To study such a distant galaxy, the researchers took advantage of the fact that massive objects can warp space-time around them and magnify light from background objects. Astronomers have used this effect, called gravitational lensing, to study distant galaxies in various wavelengths of light before. But this is one of the first times researchers using this technique have been able to capture a distant star-forming galaxy in X-rays.
The team’s work demonstrates that this technique is possible with existing telescopes, and shows that it can be a powerful new tool for studying star formation in faraway galaxies.
Magnifying via Gravitational Lensing
To use gravitational lensing, astronomers need to find massive objects that are aligned just right with distant galaxies in the background. They call the intervening massive object, often a galaxy or galaxy cluster, a gravitational lens. This massive “lens” warps the space-time around it; light from the distant galaxy in the background, which would otherwise be blocked by the intervening object, follows the warping and appears to us like an arc of light stretched around the lens.
They discovered that this distant dwarf galaxy, roughly 9 billion light-years away, has two distinct clumps of newly forming stars.
Seeing star formation happening in galaxies with X-rays is difficult because galaxies where stars and star formation make up most of the light are relatively faint. Galaxies whose light mostly comes from the activity of their central black holes, or active galactic nuclei, are generally much brighter and easier to observe.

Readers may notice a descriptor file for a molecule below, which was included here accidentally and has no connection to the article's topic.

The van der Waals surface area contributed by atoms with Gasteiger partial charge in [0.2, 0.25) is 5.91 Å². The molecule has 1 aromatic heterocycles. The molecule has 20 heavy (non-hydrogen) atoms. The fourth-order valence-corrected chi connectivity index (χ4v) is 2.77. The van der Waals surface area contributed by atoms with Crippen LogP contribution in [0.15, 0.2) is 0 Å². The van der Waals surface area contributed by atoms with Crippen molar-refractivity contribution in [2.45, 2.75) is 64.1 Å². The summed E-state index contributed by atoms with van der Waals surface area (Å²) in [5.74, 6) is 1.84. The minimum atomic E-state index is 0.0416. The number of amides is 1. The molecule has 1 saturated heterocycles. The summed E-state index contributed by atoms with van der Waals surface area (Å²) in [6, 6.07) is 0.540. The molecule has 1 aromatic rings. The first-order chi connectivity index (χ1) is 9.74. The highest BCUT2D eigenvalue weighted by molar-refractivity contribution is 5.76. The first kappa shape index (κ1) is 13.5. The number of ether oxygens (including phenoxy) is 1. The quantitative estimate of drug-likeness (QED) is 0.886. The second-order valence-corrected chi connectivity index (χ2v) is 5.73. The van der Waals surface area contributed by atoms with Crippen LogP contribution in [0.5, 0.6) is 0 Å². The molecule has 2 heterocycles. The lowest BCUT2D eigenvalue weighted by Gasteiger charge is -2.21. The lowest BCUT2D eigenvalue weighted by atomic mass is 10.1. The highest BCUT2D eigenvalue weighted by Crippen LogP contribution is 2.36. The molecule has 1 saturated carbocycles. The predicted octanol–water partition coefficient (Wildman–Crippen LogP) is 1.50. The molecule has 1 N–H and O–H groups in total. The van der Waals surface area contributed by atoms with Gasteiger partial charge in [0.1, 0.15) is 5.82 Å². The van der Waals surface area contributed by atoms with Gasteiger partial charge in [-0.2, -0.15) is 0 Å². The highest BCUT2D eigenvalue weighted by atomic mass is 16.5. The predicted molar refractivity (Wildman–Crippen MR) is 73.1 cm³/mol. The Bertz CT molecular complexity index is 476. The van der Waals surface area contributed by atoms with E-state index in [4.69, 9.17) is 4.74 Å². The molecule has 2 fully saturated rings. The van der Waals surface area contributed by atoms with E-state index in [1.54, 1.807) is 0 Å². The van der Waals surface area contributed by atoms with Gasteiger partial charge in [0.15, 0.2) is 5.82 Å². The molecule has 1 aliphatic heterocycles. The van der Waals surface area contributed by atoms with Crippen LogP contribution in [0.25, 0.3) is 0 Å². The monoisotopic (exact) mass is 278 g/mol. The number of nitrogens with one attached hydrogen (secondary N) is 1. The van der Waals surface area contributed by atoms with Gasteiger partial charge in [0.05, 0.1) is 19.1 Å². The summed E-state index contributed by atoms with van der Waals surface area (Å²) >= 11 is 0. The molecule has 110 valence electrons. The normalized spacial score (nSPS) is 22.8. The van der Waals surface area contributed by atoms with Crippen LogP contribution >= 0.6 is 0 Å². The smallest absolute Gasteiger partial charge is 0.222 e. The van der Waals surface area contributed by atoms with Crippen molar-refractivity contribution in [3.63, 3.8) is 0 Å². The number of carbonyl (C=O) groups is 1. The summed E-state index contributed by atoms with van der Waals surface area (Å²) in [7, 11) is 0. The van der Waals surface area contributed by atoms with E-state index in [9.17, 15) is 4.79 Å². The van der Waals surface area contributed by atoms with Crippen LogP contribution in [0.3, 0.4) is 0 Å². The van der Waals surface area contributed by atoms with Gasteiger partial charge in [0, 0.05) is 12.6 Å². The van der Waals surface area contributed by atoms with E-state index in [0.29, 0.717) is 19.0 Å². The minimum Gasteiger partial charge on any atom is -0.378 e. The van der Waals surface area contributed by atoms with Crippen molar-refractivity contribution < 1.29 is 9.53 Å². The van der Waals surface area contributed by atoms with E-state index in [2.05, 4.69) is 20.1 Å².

Observing a faraway star-forming galaxy in X-rays is exciting because those X-rays come from the most massive stars. Specifically, they come from binary systems of massive stars in which one has collapsed into a black hole or neutron star and is consuming matter from the other.
Studying these distant galaxies in X-ray light may help scientists answer outstanding questions about massive stars. Astronomers know massive stars are often in binary systems, but do they always form in pairs or not? Massive stars shed a lot of gases throughout their lives, but in what ways does that affect their environments and how other stars form?
“It’s really a new window into studying the properties of the most massive stars that form in the distant universe,” Bayliss said.